When I first heard trance I quite liked it. Then, about five minutes later, the charm wore off when the next song kicked in and I realized “hey, this one sounds just like the last one…” To say that trance is formulaic would be an insult to music which is legitimately formulaic. The Ramones followed a rigid formula, after all, but it wasn’t one that ever got particularly boring. Some of the best pop artists across the whole range of genres create music that could be conceivably referred to as formulaic without any real pejorative connotations. No, the problem with trance is that in addition to being formulaic and repetitive, it is also just damned boring.
I don’t hear a lot of trance music these days. I can’t remember the last time I bought a trance CD (probably before the turn of the century), and whenever the latest Tiesto opus shows up in the mail its something of a craps shoot whether or not it will even get a cursory pity listen before being tossed into storage, never to be seen again. I say this not out of some fatuous desire to flaunt my anti-trance credentials: no, while I dislike the genre I hardly relish having to turn in a hatchet-job to my editor. My ears were open when I popped Passport: Kingdom of the Netherlands into my CD player. It just so happened that what came out of the speakers was frightfully dull.
The reason I found myself reviewing the disc in the first place is that I was quite curious as to just what the supposed “Dutch” trance sound was going to sound like. It’s not as if Corsten is an underground presence: along with the aforementioned Tiesto and Armin van Buuren, these Dutch DJs play some of the most popular dance music in the world in front of some of the biggest crowds in dance history. Their names continually show up at or near the top of every fan poll across the dance music industry. But really, the “Dutch” trance sound of 2005 could easily have been the British trance sound of 1995. This is the electronic music equivalent of one of those rock bands that goes around to bars and state fairs playing all the songs that were popular 10 or 20 years ago, with no concessions made to changing tastes or regrettable fashion. There will always be someone willing to pay for the privilege of swaying drunkenly to “Smoke on the Water”, same as there will seemingly always be someone to wave their glowsticks in the air during the epic breakdowns in Corsten’s “Sublime”.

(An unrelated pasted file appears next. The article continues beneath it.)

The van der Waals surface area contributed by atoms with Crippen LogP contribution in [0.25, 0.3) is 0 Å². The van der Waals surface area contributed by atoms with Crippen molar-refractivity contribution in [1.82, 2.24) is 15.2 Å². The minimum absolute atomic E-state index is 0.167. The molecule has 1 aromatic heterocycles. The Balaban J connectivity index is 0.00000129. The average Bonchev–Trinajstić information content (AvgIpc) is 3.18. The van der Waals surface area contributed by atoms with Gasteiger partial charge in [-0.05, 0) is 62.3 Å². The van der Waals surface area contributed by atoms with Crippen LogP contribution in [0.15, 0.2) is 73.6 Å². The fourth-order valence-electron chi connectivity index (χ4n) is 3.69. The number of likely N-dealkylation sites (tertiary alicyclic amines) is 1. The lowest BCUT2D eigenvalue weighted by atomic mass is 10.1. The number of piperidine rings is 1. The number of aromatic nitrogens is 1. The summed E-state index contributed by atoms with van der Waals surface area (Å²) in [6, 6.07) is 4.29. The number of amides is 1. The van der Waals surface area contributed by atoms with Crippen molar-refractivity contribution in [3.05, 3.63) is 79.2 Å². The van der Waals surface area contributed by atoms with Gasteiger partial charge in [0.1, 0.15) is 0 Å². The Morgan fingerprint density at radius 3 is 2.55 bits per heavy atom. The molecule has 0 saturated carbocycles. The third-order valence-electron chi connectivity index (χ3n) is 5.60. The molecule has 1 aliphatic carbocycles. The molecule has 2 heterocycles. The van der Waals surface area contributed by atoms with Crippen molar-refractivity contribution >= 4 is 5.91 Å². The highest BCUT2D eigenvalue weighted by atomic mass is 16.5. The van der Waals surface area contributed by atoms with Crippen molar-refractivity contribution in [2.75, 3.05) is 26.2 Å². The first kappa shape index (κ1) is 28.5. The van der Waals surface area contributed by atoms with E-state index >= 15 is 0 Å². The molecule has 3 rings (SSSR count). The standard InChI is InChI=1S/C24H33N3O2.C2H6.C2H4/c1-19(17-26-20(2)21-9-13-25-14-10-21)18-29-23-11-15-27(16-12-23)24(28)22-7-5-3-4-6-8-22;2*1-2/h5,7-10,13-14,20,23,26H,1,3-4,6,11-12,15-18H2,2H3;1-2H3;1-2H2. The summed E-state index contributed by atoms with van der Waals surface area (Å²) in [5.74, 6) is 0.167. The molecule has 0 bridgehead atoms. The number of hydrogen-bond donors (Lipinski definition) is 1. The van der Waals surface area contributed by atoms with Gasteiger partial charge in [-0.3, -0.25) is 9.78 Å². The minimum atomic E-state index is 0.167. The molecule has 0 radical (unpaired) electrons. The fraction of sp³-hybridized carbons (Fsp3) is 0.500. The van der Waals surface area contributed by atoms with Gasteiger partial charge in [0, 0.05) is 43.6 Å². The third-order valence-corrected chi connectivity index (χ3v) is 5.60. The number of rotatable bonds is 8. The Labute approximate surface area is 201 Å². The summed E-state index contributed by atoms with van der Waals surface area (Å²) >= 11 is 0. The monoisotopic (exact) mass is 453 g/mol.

And I know the music has its fans. Really, I don’t need the endless letters accusing me of apostasy because I don’t get the deep spiritual vibe of Misja Helsloot’s “Blue Monkey” (great name for a poor track). This is aggressively uninteresting because, while the production and arrangements are never less than competent throughout, it is both repetitive and simple-minded. Sometimes simplicity can be blissful, but when it’s clear that the artists in question don’t have an original idea in their heads, the results can be somewhat less than inspiring. I’ve heard this before, you’ve heard this before, we’ve all heard this before.
At the risk of sounding like a grumpy old man, I really think that the kids plunking down their hard-earned money for CDs like this would be better served by exploring something with a bit more heft to it. This is frothy and shallow, the electronic equivalent of Britney Spears, without even the dubious charm imparted by some of Ms. Spears’ more adventurous producers. If you really want to hear something that induces altered states of consciousness through trance-like repetition and waves of otherworldly noise, but which doesn’t make you feel stupider with every passing second, check out Can’s Tago Mago or My Bloody Valentine’s Loveless—two rock records that would certainly get the thumbs-up from any chemically-enhanced raver in the land. Try some Plastikman—Consumed is especially mind-expanding. Try the recent 10th Anniversary rerelease of Sasha & Digweed’s first Renaissance mix. Hell, try Underworld—any Underworld. They’re actually quite similar to trance, except for the fact that they are never less than interesting, and are often sublime.
Just, for God’s sake, don’t buy another Ferry Corsten mix. It will only encourage him.